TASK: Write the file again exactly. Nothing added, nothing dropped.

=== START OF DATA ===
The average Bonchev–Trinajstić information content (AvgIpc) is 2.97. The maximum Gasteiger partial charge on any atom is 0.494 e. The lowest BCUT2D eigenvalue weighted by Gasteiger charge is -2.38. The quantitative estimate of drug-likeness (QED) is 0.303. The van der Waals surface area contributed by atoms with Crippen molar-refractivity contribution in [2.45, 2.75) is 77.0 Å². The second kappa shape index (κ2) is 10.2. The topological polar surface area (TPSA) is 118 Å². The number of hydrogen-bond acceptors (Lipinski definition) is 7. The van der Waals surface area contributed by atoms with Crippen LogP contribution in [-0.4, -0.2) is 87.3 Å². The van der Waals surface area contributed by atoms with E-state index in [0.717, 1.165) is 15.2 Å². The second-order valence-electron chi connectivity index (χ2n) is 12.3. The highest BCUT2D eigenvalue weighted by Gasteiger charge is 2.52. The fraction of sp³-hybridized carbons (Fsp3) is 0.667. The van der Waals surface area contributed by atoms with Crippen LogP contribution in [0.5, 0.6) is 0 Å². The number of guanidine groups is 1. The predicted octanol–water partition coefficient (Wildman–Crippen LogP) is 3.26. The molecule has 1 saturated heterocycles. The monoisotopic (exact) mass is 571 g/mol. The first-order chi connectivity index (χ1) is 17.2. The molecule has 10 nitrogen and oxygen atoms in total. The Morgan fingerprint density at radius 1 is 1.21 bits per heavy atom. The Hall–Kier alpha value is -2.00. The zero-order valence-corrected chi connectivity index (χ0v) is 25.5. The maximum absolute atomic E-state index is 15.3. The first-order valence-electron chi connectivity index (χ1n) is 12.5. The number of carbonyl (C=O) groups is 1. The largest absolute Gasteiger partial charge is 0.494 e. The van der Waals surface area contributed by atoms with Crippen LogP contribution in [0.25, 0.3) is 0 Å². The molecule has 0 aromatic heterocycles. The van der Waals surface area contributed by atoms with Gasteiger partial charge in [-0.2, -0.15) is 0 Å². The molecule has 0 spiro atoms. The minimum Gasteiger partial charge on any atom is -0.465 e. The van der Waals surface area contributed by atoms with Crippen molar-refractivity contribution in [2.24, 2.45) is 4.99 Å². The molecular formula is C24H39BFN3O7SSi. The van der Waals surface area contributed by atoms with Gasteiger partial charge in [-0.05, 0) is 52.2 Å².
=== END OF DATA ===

The average Bonchev–Trinajstić information content (AvgIpc) is 2.97. The maximum Gasteiger partial charge on any atom is 0.494 e. The lowest BCUT2D eigenvalue weighted by Gasteiger charge is -2.38. The quantitative estimate of drug-likeness (QED) is 0.303. The van der Waals surface area contributed by atoms with Crippen molar-refractivity contribution in [2.45, 2.75) is 77.0 Å². The second kappa shape index (κ2) is 10.2. The topological polar surface area (TPSA) is 118 Å². The number of hydrogen-bond acceptors (Lipinski definition) is 7. The van der Waals surface area contributed by atoms with Crippen LogP contribution in [-0.4, -0.2) is 87.3 Å². The van der Waals surface area contributed by atoms with E-state index in [0.717, 1.165) is 15.2 Å². The second-order valence-electron chi connectivity index (χ2n) is 12.3. The highest BCUT2D eigenvalue weighted by Gasteiger charge is 2.52. The fraction of sp³-hybridized carbons (Fsp3) is 0.667. The van der Waals surface area contributed by atoms with Crippen LogP contribution in [0.5, 0.6) is 0 Å². The number of guanidine groups is 1. The predicted octanol–water partition coefficient (Wildman–Crippen LogP) is 3.26. The molecule has 1 saturated heterocycles. The monoisotopic (exact) mass is 571 g/mol. The first-order chi connectivity index (χ1) is 17.2. The molecule has 10 nitrogen and oxygen atoms in total. The Morgan fingerprint density at radius 1 is 1.21 bits per heavy atom. The Hall–Kier alpha value is -2.00. The zero-order valence-corrected chi connectivity index (χ0v) is 25.5. The maximum absolute atomic E-state index is 15.3. The first-order valence-electron chi connectivity index (χ1n) is 12.5. The number of carbonyl (C=O) groups is 1. The largest absolute Gasteiger partial charge is 0.494 e. The van der Waals surface area contributed by atoms with Crippen LogP contribution in [0.25, 0.3) is 0 Å². The molecule has 0 aromatic heterocycles. The van der Waals surface area contributed by atoms with Gasteiger partial charge in [-0.2, -0.15) is 0 Å². The molecule has 0 spiro atoms. The minimum Gasteiger partial charge on any atom is -0.465 e. The van der Waals surface area contributed by atoms with Crippen molar-refractivity contribution in [2.24, 2.45) is 4.99 Å². The molecular formula is C24H39BFN3O7SSi. The van der Waals surface area contributed by atoms with Gasteiger partial charge in [-0.05, 0) is 52.2 Å².